Commenced in January 2007
Frequency: Monthly
Edition: International
Paper Count: 32578
Cannabidiol Treatment Ameliorates Acetaminophen-Induced Hepatotoxicity in Mice

Authors: Amr A. Fouad, Waleed H. Albuali, Iyad Jresat


The possible therapeutic effect of cannabidiol, the major non-psychotropic Cannabis constituent, was investigated against acute hepatotoxicity induced by a single oral dose of acetaminophen (500mg/kg) in mice. Cannabidiol (two intraperitoneal injections, 5mg/kg, each) was given 1 hour and 12 hours following acetaminophen administration. Acetaminophen administration caused significant elevations of serum alanine aminotransferase, and hepatic malondialdehyde, and nitric oxide levels, and a significant decrease in hepatic reduced glutathione. Cannabidiol significantly attenuated the deterioration in the measured biochemical parameters resulted from acetaminophen administration. Also, histopathological examination showed that cannabidiol markedly attenuated ameliorated acetaminophen-induced liver tissue damage. These results emphasize that cannabidiol represents a potential therapeutic option to protect against acetaminophen hepartotoxicity which is a common clinical problem.

Keywords: cannabidiol, acetaminophen, liver, mice.

Digital Object Identifier (DOI):

Procedia APA BibTeX Chicago EndNote Harvard JSON MLA RIS XML ISO 690 PDF Downloads 2803


[1] W.C. Maddrey, "Drug induced hepatotoxicity," J. Clin. Gastroenterol., vol. 39, pp. 883-889, 2005.
[2] L.P. James, P.R. Mayeux, J.A. Hinson, "Acetaminophen-induced hepatotoxicity," Drug Metab. Dispos., vol. 31, pp. 1499-1506, 2003.
[3] H. Jaeschke, M.R. McGill, C.D. Williams, A. Ramachandran, "Currentissues with acetaminophenhepatotoxicity—a clinically relevant model to test the efficacy of natural products," LifeSci., vol. 88, pp. 737-745, 2011.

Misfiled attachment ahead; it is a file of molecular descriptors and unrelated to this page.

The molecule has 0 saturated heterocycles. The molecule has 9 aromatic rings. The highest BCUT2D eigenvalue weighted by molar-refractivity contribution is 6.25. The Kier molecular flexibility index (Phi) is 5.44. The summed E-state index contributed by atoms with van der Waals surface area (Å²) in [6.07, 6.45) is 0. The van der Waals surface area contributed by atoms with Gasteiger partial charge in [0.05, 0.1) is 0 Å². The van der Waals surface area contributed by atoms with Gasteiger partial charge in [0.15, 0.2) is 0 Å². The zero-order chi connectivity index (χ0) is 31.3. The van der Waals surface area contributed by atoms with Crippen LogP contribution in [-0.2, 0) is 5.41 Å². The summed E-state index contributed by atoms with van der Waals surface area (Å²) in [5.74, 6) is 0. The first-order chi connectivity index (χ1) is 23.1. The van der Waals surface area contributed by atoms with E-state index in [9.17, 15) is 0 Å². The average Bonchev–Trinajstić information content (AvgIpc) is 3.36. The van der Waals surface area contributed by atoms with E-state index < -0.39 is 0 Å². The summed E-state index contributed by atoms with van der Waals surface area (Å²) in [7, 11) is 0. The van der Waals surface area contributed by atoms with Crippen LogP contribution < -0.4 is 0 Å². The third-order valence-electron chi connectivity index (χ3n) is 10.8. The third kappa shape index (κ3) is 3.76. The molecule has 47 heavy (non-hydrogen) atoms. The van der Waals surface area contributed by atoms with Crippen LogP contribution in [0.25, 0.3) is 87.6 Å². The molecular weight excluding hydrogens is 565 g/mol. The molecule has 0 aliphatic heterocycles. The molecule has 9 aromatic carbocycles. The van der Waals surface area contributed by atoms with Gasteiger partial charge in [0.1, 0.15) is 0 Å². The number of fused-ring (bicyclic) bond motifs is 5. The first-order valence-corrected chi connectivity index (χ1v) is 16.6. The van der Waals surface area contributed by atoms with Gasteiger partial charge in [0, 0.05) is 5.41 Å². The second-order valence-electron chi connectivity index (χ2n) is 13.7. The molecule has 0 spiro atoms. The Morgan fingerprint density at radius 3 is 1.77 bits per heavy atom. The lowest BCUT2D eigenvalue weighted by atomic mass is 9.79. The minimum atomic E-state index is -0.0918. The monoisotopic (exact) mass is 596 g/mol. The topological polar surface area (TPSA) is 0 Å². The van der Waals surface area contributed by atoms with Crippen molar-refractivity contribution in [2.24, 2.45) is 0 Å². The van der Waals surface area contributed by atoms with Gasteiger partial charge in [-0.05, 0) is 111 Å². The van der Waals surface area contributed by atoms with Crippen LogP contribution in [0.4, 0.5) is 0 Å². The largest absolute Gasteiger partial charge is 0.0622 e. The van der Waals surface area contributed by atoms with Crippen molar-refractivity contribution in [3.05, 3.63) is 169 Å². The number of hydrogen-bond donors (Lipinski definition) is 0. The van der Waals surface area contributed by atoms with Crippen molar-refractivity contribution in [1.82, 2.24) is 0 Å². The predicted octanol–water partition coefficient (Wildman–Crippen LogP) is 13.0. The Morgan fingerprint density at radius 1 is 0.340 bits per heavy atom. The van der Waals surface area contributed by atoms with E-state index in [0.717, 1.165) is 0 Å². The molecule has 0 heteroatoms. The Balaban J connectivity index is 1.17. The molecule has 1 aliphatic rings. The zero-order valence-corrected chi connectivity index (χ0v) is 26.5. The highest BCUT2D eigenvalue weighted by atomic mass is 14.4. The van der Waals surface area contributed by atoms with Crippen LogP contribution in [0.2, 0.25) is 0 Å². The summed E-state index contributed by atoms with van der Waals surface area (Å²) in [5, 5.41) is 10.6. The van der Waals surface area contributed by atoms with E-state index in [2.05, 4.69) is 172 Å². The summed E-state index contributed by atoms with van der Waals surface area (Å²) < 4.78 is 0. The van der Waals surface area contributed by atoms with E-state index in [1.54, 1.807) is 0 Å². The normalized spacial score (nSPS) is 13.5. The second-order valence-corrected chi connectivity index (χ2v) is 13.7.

[4] P. Mukhopadhyay, M. Rajesh, B. Horvath, S. Batkai, 0. Park, G. Tanashian, R.Y. Gao, V. Patel, D.A. Wink, L. Liaudet, G. Hasko, R. Mechoulam, P. Pacher, "Cannabidiol protects against hepatic ischemia/reperfusion injury by attenuating inflammatory signaling and response, oxidative/nitrative stress, and cell death," Free Radic. Biol. Med., vol. 50, pp. 1368-1381, 2011.
[5] M.R. Pazos, V. Cinquina, A. Gomez, R. Layunta, M. Santos, J. Fernandez-Ruiz, J. Martinez-Orgado, "Cannabidiol administration after hypoxia-ischemia to newborn rats reduces long-term brain injury and restores neurobehavioral function," Neuropharmacology, vol. 63, pp. 776-783, 2012.
[6] T. Iuvone, G. Esposito, D. De Filippis, C. Scuderi, L. Steardo, "Cannabidiol: a promising drug for neurodegenerative disorders?," CNS Neurosci. Ther., vol. 15, pp. 65-75, 2009.
[7] D.R. Blake, P. Robson, M. Ho, R.W. Jubb, C.S. McCabe, "Preliminary assessment of the efficacy, tolerability and safety of a cannabis-based medicine (Sativex) in the treatment of pain caused by rheumatoid arthritis," Rheumatology (Oxford), vol. 45, pp. 50-52, 2006.
[8] M. Rajesh, P. Mukhopadhyay, S. Batkai, V. Patel, K. Saito, S. Matsumoto, Y. Kashiwaya, B. Horvath, B. Mukhopadhyay, L. Becker, G. Hasko, L. Liaudet, D.A. Wink, A. Veves, R. Mechoulam, P. Pacher, "Cannabidiol attenuates cardiac dysfunction, oxidative stress, fibrosis, and inflammatory and cell death signaling pathways in diabetic cardiomyopathy," J. Am. Coll. Cardiol., vol. 56, pp. 2115-2125, 2010.
[9] R. Durst, H. Danenberg, R. Gallily, R. Mechoulam, K. Meir, E. Grad, R. Beeri, T. Pugatsch, E. Tarsish, C. Lotan, "Cannabidiol, a non-psychoactive Cannabis constituent, protects against myocardial ischemic reperfusion injury,” Am. J. Physiol. Heart Circ. Physiol., vol. 293, pp. H3602-H3607, 2007.